Government urged to subsidize drugs for COVID-19 treatment

MANILA — The government should subsidize drugs for the treatment of COVID-19, an infectious disease specialist urged on Wednesday.

The antiviral drug molnupiravir, when given within 5 days of the onset of symptoms, prevents patients’ progression to severe disease by 30%, said Dr Rontgene Solante, adult infectious disease lead at San Lazaro Hospital in Manila.

“There should be patient monitoring, but I think the key is accessibility and that accessibility should also include government subsidy. It should be free for those who can’t really afford this drug,” said he told ANC Headstart.

“At the moment we don’t have molnupiravir in most of these public hospitals. We use remdesivir for these patients.”

He added: “That’s why I was looking at the possibility that the government could subsidize especially those who are really in a low population level who are admitted to government hospitals … or even PhilHealth can put this antiviral drug into their packaging. home. “

Remdesivir is administered free of charge in public hospitals, according to Solante who is also a member of the country’s vaccine expert group.

“Remdesivir can also be given to mild to moderate patients with similarly high progression…FDA approval of an EUA for this drug, I think it’s for severe and critical cases, it doesn’t “There’s no approval yet for mild to moderate cases. It won’t be subsidized but it should be out of pocket,” he said.

The Food and Drug Administration has also granted bexovid, the generic for Pfizer’s COVID-19 treatment course Paxlovid, a Special Compassionate Permit (CSP).

The drug can reduce progression to severe disease by 89% if given within 3 days of symptom onset, Solante said.

“If you give it within 5 days, it saves you hospitalization, 88% death,” he said.

“The fact that it can prevent so many serious illnesses is very important in controlling or preventing serious illness among the vulnerable population.”

There are also monoclonal antibodies that can be given to immunocompromised people who “are not expected to respond to vaccines,” Solante said.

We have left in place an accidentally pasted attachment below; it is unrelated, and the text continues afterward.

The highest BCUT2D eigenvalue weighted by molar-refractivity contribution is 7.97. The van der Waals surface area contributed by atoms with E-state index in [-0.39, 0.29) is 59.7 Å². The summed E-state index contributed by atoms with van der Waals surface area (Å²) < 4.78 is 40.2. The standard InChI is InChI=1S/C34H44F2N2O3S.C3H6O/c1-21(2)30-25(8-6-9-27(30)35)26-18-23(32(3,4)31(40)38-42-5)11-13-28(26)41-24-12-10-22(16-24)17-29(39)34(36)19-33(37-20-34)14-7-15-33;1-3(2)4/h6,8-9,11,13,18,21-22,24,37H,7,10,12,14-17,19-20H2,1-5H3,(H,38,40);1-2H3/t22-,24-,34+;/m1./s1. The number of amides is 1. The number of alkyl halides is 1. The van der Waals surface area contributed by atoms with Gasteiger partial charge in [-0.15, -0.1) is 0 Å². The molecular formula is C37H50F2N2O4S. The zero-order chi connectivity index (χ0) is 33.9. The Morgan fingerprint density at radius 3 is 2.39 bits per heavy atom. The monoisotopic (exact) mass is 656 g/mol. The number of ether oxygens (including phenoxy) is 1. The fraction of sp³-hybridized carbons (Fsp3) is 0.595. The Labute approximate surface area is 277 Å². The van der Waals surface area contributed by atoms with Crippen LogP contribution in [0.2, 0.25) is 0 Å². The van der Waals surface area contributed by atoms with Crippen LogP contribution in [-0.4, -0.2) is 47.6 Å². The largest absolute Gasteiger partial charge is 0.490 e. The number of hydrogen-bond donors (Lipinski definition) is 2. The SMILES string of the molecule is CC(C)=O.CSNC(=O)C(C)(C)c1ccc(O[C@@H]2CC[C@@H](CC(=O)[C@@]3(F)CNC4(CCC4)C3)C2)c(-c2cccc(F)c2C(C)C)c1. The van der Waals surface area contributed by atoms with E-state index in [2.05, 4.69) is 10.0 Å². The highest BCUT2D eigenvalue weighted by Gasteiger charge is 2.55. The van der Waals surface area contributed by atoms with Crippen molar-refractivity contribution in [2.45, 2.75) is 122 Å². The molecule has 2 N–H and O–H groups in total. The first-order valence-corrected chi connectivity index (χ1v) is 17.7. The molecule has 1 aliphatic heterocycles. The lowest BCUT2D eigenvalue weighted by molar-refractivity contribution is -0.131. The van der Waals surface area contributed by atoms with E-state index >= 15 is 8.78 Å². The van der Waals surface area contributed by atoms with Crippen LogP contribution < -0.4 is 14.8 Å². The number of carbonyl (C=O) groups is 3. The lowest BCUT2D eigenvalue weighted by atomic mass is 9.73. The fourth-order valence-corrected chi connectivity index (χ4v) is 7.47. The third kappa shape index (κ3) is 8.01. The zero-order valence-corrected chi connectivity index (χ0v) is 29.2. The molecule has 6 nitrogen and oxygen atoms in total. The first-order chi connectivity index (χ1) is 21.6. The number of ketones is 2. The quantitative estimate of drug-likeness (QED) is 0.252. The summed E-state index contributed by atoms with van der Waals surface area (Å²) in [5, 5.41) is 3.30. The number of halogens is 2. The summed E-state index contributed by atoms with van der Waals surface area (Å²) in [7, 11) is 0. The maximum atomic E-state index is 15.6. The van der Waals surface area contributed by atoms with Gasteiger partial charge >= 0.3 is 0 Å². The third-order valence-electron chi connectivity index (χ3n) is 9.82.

“It can protect you for at least 1 year. Getting the monoclonal antibodies is another layer that you won’t have a serious infection,” he said.

The Health Ministry transferred funds to public hospitals for the case, Health Undersecretary Maria Rosario Vergeire said.

“Our DOH hospitals, we have this unpaid billing, especially for the indigent, that when they go to the hospital and they can’t afford it, they can be subsidized by the government,” a- she declared.

“Since these new drugs have arrived, it’s been part of the management of our hospitals, like Molnupiravir right now, our hospitals procure and they provide our indigent patients na free kung wala po silang pera (if they don’t have no money) and of course with a certain amount kung meron namang kakayanan (if they can afford it).”

The DOH is also drafting a new policy on opening access to these drugs “through retailers,” Vergeire added.

“Of course, there are certain provisions that have been restricted by the FDA to allow us to use EUA tsaka CSP in this sense. So don’t forget the relevant agencies,” she said.

(Of course, there are certain provisions that restrict the FDA from authorizing us because these drugs only have an EUA and CSP, so we continue to coordinate with the relevant agencies.)

— Report by Gillan Ropero and TJ Billones, ABS-CBN News

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